The first program committee on which I served was SODA in the last 1990s. It was eye-opening for me. Never before had I heard frank discussions about what made some research questions "good" and others not so good. Never before had I heard in-depth discussions on what made a result worthwhile. It was a great education.
Previously, it was always a mystery to me how one would pick a problem to work on, and my choices were impulsive and not reasoned out. My criteria used to be: "Is it fun? Do I feel like working on it? And [after working on it a while:] Am I getting anywhere?" Afterwards, I could assess possible research directions in a much more systematic way.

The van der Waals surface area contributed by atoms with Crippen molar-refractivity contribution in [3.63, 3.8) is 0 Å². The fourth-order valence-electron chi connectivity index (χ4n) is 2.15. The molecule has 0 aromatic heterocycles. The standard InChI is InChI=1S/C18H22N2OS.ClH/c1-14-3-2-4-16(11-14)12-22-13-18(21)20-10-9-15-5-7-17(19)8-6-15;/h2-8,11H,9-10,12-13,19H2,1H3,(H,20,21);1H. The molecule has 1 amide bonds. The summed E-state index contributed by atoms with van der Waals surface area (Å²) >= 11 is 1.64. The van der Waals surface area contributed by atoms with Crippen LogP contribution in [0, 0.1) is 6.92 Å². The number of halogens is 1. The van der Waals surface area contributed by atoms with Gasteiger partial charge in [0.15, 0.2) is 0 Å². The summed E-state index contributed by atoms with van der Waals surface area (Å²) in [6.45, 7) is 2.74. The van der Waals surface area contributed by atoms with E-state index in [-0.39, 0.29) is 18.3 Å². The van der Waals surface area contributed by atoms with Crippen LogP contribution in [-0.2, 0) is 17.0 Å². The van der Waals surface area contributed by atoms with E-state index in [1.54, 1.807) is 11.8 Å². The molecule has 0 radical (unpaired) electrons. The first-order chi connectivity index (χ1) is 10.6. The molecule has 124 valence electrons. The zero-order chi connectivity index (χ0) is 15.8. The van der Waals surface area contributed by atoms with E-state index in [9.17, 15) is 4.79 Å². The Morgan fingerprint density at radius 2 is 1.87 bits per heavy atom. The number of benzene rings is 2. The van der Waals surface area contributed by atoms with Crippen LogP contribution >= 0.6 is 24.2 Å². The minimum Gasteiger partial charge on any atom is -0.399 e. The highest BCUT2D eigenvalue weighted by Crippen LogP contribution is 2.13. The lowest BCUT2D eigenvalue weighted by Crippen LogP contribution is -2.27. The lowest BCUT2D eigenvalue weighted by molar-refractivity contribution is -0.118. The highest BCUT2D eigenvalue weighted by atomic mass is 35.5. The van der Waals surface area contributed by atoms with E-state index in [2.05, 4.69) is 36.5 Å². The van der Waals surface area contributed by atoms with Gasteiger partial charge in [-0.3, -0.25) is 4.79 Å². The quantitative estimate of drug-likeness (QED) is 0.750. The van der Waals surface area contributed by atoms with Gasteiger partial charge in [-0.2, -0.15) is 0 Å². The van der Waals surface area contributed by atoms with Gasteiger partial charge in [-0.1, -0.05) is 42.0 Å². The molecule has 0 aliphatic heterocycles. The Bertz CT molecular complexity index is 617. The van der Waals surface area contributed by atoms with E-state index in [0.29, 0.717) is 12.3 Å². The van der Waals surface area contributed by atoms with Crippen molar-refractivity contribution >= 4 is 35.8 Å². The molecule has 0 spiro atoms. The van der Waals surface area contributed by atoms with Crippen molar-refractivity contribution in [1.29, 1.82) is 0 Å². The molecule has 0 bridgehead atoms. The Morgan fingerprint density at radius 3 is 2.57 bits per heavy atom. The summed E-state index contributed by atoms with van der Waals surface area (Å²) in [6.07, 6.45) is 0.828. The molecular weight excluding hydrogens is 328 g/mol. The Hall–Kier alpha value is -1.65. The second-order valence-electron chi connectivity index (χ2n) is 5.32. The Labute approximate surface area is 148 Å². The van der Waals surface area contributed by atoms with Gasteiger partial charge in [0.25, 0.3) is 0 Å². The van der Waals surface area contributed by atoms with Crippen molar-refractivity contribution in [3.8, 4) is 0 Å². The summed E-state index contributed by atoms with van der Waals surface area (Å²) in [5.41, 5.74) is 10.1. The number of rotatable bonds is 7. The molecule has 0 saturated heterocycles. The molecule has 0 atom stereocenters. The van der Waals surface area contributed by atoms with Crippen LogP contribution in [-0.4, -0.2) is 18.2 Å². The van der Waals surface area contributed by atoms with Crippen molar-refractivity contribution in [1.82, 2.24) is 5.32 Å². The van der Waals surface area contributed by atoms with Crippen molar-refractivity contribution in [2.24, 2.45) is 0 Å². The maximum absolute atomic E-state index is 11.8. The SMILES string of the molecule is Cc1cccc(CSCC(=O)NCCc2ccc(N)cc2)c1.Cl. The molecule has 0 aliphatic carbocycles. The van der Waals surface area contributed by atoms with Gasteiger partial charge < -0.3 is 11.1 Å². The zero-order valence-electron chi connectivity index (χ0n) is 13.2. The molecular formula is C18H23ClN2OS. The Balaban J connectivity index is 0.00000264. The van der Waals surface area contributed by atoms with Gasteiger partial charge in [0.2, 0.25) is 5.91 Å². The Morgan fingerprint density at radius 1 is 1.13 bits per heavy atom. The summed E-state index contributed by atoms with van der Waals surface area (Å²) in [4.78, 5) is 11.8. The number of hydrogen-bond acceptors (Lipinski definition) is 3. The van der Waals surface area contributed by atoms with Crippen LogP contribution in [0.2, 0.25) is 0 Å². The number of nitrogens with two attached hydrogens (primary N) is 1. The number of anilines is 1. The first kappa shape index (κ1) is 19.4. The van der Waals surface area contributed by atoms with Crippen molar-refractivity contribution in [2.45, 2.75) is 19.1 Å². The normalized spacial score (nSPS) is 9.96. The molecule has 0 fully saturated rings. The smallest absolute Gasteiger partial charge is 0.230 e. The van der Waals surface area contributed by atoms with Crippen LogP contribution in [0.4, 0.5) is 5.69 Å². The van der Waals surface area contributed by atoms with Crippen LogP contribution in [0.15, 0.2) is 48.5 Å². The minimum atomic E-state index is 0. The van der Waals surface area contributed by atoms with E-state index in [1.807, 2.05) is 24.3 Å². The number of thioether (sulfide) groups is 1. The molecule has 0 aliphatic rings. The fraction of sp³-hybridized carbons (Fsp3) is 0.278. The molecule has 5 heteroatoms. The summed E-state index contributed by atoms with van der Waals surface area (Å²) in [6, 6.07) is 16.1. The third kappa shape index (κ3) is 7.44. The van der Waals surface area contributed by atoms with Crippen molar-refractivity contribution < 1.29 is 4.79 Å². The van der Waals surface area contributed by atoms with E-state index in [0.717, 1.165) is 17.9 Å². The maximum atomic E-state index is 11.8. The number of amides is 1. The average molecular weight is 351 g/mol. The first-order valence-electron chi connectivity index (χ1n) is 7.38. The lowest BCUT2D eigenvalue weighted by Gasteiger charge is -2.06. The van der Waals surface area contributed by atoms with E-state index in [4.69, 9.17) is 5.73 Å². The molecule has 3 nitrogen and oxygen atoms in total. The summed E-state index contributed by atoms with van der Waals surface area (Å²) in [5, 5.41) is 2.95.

In addition I also learned that many of those questions are discussed by mulling over the introduction of the submissions, and that helped me organize my writing and figure out what to put in the introductions of my subsequent papers.
For people who went to graduate school at a place where there is a tradition of forming PhD students in those matters, being on a program committee might not be such a big deal, but for me, it was a great experience that affected my research methodology.